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Lack of action kills ordinance

Lack of action kills ordinance

Resident defends tiny houses

October 12th, 2017 by Jenny Gray in Local News

A tiny house on U.S. Business 54 is nearing completion. Meanwhile, Fulton city employees are debating whether to impose a minimum size requirement on new houses.

Photo by Helen Wilbers /Fulton Sun.

Tiny houses were defended staunchly by Fulton resident Judy McKinnon at this week's City Council meeting.

In the end, the ordinance, which would have set minimum square-footage requirements for new home construction, was left to die for lack of action.

"I believe construction quality is more important than size," McKinnon told the City Council during public comment, adding a well-constructed building will have and hold more value than a larger, badly constructed structure.

The tiny house ordinance arose in recent council conversations after a property owner began constructing a small home along South U.S. Business 54. An ordinance was introduced recently and was tabled at the last City Council meeting in late September. It would have set a minimum size of 700 square feet for homes on "standard" city lots and 500 square feet on "substandard" lots. Tiny houses can typically be 200 square feet or larger.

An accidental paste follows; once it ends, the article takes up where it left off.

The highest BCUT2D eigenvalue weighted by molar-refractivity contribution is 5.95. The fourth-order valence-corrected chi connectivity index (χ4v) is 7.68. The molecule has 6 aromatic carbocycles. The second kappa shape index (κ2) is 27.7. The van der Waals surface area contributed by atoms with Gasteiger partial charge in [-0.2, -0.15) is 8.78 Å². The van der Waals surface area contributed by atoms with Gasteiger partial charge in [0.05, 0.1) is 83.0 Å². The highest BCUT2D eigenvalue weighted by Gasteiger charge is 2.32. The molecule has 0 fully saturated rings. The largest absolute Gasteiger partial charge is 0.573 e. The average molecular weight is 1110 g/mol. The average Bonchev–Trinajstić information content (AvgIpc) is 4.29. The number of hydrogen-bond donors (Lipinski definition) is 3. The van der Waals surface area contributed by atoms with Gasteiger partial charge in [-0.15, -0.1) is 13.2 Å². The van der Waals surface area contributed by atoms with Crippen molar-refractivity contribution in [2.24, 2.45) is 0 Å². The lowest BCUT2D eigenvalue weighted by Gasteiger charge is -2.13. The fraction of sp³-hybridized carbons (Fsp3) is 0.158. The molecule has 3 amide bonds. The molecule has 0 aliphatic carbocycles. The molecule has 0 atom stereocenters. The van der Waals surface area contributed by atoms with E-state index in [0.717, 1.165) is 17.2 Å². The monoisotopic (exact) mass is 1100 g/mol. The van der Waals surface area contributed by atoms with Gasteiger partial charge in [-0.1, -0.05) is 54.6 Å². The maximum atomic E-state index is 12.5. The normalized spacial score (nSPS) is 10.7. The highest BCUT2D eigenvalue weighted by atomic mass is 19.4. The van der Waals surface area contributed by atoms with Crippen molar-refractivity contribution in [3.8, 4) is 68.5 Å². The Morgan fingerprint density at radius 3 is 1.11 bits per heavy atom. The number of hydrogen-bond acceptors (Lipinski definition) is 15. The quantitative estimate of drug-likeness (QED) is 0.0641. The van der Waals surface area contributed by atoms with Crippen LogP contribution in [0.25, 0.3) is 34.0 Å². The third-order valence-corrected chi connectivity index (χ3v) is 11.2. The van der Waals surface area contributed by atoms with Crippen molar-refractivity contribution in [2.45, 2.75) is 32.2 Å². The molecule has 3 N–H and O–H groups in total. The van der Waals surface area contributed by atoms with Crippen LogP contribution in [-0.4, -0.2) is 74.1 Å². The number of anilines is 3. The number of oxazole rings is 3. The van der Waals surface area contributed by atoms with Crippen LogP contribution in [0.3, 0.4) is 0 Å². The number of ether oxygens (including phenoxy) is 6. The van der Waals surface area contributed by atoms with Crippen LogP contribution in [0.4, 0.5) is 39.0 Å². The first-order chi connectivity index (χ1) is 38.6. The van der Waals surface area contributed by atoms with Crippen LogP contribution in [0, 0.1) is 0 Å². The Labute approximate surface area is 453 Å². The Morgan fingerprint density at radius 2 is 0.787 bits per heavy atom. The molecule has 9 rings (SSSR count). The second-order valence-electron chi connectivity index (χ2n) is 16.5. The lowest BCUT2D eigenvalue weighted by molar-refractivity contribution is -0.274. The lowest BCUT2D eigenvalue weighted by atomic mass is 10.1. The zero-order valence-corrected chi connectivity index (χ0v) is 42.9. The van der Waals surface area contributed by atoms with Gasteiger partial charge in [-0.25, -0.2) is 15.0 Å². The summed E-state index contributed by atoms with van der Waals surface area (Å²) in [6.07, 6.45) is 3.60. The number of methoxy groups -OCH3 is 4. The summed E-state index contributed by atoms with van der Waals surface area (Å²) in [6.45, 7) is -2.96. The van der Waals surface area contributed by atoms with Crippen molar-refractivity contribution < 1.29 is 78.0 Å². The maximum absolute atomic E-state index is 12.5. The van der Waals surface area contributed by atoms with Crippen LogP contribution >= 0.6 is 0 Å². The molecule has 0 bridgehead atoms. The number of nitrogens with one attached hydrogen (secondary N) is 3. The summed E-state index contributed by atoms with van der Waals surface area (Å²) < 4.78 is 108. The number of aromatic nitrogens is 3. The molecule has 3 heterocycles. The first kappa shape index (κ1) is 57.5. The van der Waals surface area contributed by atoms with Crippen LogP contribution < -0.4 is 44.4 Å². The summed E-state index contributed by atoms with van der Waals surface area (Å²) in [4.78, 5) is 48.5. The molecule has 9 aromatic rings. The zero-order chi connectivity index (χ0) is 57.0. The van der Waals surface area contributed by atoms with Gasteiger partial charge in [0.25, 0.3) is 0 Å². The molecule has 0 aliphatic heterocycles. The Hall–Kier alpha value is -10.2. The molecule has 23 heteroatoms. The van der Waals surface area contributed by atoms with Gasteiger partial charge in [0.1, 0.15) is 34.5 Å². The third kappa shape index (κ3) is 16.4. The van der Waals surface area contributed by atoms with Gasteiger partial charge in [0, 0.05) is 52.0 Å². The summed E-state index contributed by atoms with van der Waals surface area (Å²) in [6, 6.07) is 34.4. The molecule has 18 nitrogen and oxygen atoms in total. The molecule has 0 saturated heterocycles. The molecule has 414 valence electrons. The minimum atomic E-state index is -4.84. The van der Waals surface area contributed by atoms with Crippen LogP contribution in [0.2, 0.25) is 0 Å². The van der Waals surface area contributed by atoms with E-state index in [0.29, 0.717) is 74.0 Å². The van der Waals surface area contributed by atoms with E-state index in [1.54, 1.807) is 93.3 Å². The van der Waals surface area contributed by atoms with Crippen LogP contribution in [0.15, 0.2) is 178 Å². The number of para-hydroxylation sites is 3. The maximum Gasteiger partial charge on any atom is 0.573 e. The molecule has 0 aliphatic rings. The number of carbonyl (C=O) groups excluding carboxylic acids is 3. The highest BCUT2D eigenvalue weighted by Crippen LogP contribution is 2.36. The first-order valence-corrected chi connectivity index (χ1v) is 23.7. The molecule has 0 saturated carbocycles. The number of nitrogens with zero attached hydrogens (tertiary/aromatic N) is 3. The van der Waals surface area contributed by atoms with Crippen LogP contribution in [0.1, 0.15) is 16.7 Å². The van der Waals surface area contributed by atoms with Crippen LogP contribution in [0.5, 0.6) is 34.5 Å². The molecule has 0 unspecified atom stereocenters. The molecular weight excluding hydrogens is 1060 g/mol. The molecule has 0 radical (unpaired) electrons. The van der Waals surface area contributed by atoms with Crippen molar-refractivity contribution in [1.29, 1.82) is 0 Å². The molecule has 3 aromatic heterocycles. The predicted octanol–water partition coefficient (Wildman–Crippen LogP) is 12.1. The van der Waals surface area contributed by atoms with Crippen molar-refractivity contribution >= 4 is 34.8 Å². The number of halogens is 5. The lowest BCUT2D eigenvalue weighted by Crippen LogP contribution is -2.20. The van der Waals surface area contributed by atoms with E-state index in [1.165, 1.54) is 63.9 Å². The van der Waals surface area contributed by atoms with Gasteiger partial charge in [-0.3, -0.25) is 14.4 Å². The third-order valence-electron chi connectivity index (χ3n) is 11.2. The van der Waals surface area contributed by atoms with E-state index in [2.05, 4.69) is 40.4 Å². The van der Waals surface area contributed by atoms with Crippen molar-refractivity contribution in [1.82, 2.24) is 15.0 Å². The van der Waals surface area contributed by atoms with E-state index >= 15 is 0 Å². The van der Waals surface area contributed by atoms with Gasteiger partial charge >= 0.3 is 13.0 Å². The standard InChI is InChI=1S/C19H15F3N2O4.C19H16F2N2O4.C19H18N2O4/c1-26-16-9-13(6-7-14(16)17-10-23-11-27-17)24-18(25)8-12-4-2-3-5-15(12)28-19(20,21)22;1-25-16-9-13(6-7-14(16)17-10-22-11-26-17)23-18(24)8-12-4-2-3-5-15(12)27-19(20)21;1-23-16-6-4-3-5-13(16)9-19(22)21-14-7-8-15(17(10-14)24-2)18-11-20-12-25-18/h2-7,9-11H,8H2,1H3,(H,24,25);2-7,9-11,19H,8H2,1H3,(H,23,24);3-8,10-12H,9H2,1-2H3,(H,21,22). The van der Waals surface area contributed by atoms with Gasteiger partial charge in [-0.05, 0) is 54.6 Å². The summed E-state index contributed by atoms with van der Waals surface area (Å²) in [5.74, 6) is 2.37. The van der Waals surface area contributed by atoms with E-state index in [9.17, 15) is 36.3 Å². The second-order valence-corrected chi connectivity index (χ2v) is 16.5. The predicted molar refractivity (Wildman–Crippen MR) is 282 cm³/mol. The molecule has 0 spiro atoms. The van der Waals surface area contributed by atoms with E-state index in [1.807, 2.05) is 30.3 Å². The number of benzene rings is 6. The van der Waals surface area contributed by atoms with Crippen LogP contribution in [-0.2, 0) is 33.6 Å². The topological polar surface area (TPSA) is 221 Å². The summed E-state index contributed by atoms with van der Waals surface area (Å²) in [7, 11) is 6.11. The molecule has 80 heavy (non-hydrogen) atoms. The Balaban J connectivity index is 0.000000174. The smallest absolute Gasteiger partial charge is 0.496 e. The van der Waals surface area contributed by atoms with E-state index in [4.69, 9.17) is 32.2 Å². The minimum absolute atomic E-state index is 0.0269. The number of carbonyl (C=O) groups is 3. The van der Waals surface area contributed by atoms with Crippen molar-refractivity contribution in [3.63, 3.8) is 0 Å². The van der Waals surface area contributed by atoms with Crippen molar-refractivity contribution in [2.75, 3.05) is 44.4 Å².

It came up for discussion again Tuesday evening, but the ordinance was tabled and will die for lack of action.

McKinnon said the national tiny house movement fills a need for some people.

"Housing is expensive," she said. "Tiny houses are one form of affordable housing."

She said because they have such a small footprint, more actual yard is available for other purposes.

"There is more permeable surface and so less storm water run off," McKinnon added.

She also said people who live alone often prefer a smaller home.

"They use less energy, as well," McKinnon said. "We should all be concerned about reducing our impact on God's creation."

Mayor LeRoy Benton said the issue could come up again before the city's planning and zoning committee for further discussion.

"That will allow for additional public comment," he said.